I think from time to time we all feel that way. It seems like things both good and bad happen by mere chance. However, despite our limited view of life and the way the world is going, we see that Scripture presents a very different picture than what we are normally able to ascertain on our own.

I read a verse the other day on my friend Erik's site: as well as post a post about this same topic. The verse really stuck with me and here it is.

Proverbs 16:33

"The lot is cast into the lap, but its every decision is from the LORD."

When I read that, I remember thinking to myself how awesome and weighty the meaning of that verse is. We cannot be sure exactly what "casting lots" was, but we know that it was basically the equivalent of rolling a dice, drawing straws or Rock, Paper, Scissors. A game of "chance" as it would seem to our human perspective. But what we are told is that what we view as chance is not chance at all. Rather the outcome of every cast is determined by the Lord.

Think about that the next time you are playing Monopoly. God does not merely know what will come of each cast, but God is sovereign over it and makes it what it is. If God concerns himself with things that are seemingly as trivial as the rolling of a die and indeed ordains the outcome of every such thing, there is nothing that God does not sovereignly control.

A great example of God's sovereignty over such things came my way as I was reading through 1 Samuel.

1 Samuel 10:17-24

"17Now Samuel called the people together to the LORD at Mizpah. 18And he said to the people of Israel, "Thus says the LORD, the God of Israel, 'I brought up Israel out of Egypt, and I delivered you from the hand of the Egyptians and from the hand of all the kingdoms that were oppressing you.' 19But today you have rejected your God, who saves you from all your calamities and your distresses, and you have said to him, 'Set a king over us.' Now therefore present yourselves before the LORD by your tribes and by your thousands."

20Then Samuel brought all the tribes of Israel near, and the tribe of Benjamin was taken by lot. 21He brought the tribe of Benjamin near by its clans, and the clan of the Matrites was taken by lot; and Saul the son of Kish was taken by lot. But when they sought him, he could not be found. 22So they inquired again of the LORD, "Is there a man still to come?" and the LORD said, "Behold, he has hidden himself among the baggage." 23Then they ran and took him from there. And when he stood among the people, he was taller than any of the people from his shoulders upward. 24And Samuel said to all the people, "Do you see him whom the LORD has chosen? There is none like him among all the people." And all the people shouted, "Long live the king!"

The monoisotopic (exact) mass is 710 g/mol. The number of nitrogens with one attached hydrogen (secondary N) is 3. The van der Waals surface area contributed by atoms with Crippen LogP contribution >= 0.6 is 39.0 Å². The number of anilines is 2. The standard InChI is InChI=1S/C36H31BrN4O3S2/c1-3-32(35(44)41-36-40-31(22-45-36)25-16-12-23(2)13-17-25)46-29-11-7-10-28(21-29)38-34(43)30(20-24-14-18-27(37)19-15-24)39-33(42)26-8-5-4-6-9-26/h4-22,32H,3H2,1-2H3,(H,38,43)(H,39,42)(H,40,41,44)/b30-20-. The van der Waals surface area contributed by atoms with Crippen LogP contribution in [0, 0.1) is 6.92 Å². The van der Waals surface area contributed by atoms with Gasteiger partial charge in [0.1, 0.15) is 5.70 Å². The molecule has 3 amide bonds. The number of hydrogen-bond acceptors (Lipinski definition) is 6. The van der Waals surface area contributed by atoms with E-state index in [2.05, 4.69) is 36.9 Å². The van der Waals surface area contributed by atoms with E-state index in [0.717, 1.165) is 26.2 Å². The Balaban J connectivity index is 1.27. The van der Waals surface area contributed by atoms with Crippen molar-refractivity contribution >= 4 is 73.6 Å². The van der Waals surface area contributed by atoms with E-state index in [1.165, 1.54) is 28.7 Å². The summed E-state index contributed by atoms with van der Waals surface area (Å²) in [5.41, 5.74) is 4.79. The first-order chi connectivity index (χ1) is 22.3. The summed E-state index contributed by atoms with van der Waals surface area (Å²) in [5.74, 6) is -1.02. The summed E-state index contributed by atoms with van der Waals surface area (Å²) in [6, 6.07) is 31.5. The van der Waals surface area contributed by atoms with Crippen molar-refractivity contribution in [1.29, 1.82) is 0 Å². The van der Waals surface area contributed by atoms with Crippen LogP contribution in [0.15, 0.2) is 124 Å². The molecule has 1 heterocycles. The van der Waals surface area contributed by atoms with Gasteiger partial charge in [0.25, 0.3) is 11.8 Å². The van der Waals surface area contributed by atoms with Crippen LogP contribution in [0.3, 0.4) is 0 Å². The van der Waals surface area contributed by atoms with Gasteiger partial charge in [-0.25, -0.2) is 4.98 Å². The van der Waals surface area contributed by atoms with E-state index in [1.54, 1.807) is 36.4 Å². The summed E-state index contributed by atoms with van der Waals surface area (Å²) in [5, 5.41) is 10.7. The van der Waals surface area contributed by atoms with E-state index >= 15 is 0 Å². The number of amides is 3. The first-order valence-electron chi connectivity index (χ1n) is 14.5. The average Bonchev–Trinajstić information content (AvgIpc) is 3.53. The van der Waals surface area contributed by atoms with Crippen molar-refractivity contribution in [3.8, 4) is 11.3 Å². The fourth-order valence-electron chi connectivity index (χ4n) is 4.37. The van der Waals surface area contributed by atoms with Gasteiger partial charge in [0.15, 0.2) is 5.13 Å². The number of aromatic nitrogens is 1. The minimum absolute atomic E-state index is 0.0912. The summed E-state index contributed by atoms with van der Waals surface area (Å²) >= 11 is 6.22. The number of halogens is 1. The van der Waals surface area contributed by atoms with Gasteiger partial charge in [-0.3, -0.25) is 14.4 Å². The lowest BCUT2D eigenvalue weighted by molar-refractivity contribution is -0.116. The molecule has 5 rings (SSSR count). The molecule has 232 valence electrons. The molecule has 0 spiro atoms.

God had already told Samuel that He was going to make Saul the king of Israel, and Samuel had already made this known to Saul. However, nonetheless, the people of Israel were gathered together and lots were cast to see whom would be called to be king of Israel. As lots were cast by man, the lot fell to Saul's tribe, then his clan and then to Saul himself. All under the guidance of the Lord.

Never mind the fact the Saul was hiding from his calling. God made Him king, and God directed each casting of lots to lead to Saul. As verse 24 says "Do you see him who the LORD has chosen?"

Later in Scripture you see soldiers casting lots to see who would win Jesus' clothes (Luke 23:34). To the pagan mind everything happens by chance, but to the person who fears the LORD, the God of Abraham Isaac and Jacob, to the one who knows and love Jesus Christ, our mindset should be that God is in control of all things. Nothing is beyond the reach of God's sovereignty.

Even the apostle when choosing one to take the place of Judas narrowed it down to two whom would be a good replacement and then left it to God's Sovereignty to decide who would take Judas' place (Acts 1:26).

So when we look at the world, and see what looks like chaos, or when we see things happening in our own life, good or bad, that seem to happen by mere chance, we as Christians must trust that it is no mistake, not by chance, but God's sovereign hand working in the midst of this crazy world and our crazy lives. Indeed nothing is out of control, but in God's perfect control. One more reason to praise God, and take hope in His plan. One more reason to trust the Lord Jesus Christ.


I'm back

Hello all, I made it back from Branson alive. Always an amazing thing by the way when you leave the state with a van full of teenagers and make it back unscaved. But honestly, it was a great time. I got a chance to see Matthew West in concert, I like him a lot. Got a good sound.

Anyway now that I am back the fun can resume, and people can encourage, argue or slam me all they want, after all isn't that what apologists sign up for?